How Far Can You Stretch $200?

, , ,

If the previous post whet your appetite for Lithuania stories, here’s another from Nathan and Dawn.

We recently received a generous $200 donation from a friend in Canada, with a request that we use it to purchase supplies for the Salvation Army food bank. With so many people struggling to feed their families these days, the tiny Salvation Army food bank has been stretched by an overwhelming number of appeals for help. So today, armed with two shopping carts, the Salvation Army van, the help of Joakim (a Swedish SA officer who lives here), and a thick wallet, we stormed the aisles of the largest grocery store in town. We tried to purchase things that were most needed at the food bank, and all of us were surprised by how much we were able to keep piling into our carts. Here’s just how far $200 can go:

  • 15 loaves of bread
  • 20 bottles of vegetable oil
  • 20 containers of margarine
  • 24 kilograms of sugar
  • 20 boxes of tea
  • 70 tins of meat
  • 20 bags of dried pearl barley
  • 90 packets of ramen noodle soup
  • 20 bags of macaroni pasta

Congrats, Nathan!

, , ,

I just received this from Daryl, our Europe and Asia Area Director:

“Nathan has been offered a full time job at the company where he has been teaching English part-time. Praise the Lord! He will expand his role and have more opportunities for building relationships to lead people to Christ.”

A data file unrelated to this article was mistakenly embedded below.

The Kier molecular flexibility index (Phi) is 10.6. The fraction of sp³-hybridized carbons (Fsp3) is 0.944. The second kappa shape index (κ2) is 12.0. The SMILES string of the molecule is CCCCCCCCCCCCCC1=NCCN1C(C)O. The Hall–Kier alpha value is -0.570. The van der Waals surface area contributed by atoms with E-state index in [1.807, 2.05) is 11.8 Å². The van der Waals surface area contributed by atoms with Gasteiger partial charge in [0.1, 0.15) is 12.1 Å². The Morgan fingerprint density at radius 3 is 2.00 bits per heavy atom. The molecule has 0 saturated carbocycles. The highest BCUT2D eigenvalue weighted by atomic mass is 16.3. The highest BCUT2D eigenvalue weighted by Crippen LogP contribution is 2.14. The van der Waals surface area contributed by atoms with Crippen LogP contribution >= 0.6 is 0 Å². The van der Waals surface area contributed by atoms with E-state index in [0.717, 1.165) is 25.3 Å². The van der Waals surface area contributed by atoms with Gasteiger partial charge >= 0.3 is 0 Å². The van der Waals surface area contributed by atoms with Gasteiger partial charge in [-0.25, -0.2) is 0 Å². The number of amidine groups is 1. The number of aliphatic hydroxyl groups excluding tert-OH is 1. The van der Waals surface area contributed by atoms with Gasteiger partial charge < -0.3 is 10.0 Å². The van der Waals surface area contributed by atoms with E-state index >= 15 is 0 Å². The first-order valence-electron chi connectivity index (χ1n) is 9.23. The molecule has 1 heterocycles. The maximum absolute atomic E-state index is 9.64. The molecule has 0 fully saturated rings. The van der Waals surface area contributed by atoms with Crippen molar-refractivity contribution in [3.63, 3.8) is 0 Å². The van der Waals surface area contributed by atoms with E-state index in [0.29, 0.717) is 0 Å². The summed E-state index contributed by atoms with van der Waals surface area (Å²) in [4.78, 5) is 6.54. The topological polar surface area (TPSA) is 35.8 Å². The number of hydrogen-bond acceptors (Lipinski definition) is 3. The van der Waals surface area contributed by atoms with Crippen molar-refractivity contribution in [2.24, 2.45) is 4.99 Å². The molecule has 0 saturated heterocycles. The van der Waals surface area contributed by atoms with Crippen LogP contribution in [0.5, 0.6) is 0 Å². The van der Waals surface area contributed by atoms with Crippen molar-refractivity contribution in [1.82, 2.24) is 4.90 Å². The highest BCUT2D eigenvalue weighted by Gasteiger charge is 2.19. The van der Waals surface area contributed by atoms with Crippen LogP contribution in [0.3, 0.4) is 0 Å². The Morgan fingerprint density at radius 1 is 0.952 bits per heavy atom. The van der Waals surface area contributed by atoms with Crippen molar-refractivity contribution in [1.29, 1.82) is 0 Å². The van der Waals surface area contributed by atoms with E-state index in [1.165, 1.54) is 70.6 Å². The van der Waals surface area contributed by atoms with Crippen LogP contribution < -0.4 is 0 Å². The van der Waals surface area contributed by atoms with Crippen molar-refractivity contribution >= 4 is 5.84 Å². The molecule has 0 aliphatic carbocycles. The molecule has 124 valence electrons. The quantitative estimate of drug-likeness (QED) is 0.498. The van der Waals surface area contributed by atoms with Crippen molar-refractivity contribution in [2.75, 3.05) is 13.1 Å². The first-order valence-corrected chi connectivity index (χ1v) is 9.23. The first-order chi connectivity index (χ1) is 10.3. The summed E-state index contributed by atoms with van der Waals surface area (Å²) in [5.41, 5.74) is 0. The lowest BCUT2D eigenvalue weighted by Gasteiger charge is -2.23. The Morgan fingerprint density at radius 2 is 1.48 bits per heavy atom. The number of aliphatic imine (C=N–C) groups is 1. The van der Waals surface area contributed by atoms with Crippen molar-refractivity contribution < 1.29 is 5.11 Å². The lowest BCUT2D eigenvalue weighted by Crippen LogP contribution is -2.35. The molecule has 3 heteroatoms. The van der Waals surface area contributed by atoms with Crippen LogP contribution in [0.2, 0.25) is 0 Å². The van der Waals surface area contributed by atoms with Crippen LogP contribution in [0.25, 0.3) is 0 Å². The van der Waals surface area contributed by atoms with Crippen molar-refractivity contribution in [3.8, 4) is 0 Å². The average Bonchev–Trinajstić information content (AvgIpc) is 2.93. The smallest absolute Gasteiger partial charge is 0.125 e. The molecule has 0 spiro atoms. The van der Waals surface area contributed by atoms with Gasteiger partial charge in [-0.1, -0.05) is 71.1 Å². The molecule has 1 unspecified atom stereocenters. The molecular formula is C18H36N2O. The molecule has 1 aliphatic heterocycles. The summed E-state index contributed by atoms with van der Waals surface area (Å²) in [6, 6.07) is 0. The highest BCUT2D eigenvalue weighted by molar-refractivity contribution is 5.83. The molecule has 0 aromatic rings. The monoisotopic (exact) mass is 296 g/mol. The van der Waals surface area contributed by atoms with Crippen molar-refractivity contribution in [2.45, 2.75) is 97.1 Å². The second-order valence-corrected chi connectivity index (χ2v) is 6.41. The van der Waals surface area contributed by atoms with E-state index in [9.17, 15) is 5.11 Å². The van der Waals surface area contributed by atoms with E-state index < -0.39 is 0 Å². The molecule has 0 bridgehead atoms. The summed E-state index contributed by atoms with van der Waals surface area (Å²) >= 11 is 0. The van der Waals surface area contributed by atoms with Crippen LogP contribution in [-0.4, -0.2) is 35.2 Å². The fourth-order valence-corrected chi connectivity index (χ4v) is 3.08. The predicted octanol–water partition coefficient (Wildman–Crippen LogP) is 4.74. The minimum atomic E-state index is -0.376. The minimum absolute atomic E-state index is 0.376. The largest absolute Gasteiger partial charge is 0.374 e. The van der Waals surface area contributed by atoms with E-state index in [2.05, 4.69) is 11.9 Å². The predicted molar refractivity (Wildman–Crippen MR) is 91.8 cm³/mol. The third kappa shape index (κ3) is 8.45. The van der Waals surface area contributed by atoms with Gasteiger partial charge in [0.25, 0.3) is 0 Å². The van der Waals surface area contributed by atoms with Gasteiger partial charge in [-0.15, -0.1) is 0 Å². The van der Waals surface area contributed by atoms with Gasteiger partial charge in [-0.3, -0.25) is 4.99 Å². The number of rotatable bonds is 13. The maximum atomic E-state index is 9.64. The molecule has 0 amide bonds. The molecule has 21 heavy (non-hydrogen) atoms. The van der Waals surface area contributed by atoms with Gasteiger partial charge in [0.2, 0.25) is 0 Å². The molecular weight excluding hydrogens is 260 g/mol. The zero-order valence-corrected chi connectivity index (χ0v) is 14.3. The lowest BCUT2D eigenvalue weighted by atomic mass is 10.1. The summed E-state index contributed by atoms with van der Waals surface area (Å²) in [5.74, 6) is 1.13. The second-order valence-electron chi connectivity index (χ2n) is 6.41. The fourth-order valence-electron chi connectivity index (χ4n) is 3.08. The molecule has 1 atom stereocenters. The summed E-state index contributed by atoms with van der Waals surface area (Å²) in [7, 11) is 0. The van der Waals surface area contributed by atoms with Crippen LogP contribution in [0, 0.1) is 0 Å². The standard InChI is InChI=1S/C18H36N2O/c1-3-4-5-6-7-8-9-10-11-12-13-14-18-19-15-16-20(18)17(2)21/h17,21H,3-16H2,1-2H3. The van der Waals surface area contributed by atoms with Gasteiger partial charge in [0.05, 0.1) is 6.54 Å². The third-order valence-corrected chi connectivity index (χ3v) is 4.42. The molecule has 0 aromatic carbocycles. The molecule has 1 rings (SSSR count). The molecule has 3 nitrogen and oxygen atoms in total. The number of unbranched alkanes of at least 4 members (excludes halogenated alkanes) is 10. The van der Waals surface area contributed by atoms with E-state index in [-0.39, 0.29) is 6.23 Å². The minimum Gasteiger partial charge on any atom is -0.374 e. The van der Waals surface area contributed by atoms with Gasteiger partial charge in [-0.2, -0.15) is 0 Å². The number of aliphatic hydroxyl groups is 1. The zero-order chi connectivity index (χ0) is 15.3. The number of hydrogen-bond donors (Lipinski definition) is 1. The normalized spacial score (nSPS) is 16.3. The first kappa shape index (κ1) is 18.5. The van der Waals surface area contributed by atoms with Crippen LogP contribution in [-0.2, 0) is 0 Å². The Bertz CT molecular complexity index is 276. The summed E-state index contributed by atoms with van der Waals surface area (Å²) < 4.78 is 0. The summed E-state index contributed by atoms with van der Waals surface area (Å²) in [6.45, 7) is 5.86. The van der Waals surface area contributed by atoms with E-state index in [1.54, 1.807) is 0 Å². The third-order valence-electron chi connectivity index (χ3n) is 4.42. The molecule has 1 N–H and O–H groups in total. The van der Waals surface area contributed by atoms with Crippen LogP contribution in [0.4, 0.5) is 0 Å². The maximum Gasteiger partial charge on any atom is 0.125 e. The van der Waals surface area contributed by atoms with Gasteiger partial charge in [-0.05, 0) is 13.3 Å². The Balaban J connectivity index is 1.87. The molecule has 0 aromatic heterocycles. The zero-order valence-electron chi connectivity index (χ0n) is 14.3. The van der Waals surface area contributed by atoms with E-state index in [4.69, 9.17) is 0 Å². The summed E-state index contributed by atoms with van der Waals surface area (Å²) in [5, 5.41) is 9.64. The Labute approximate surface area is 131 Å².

This is good news, as Nathan and Dawn have been especially seeking the Lord’s will for their continued presence in Lithuania. From where I am at least, this looks like an answer!

Great Short Story from Lithuania

, , ,

This story is in a personal update from Nathan and Dawn serving in Lithuania (see their whole newsletter by clicking here). It’s the kind of story that I love to tell, as missionaries are surprised by the small, God-inspired moments that unfold around them.

“Built nearly 80 years ago, our small apartment building is quite a contrast from the towering red-brick complexes erected during the soviet era. Still, we have discovered that the cozy size doesn’t mean that we can just ring our neighbour’s doorbell and ask to borrow a cup of sugar. Though we offer quick hellos and polite conversation, our neighbours tend to keep to themselves. All of our neighbours, that is, except our sweet Valerija.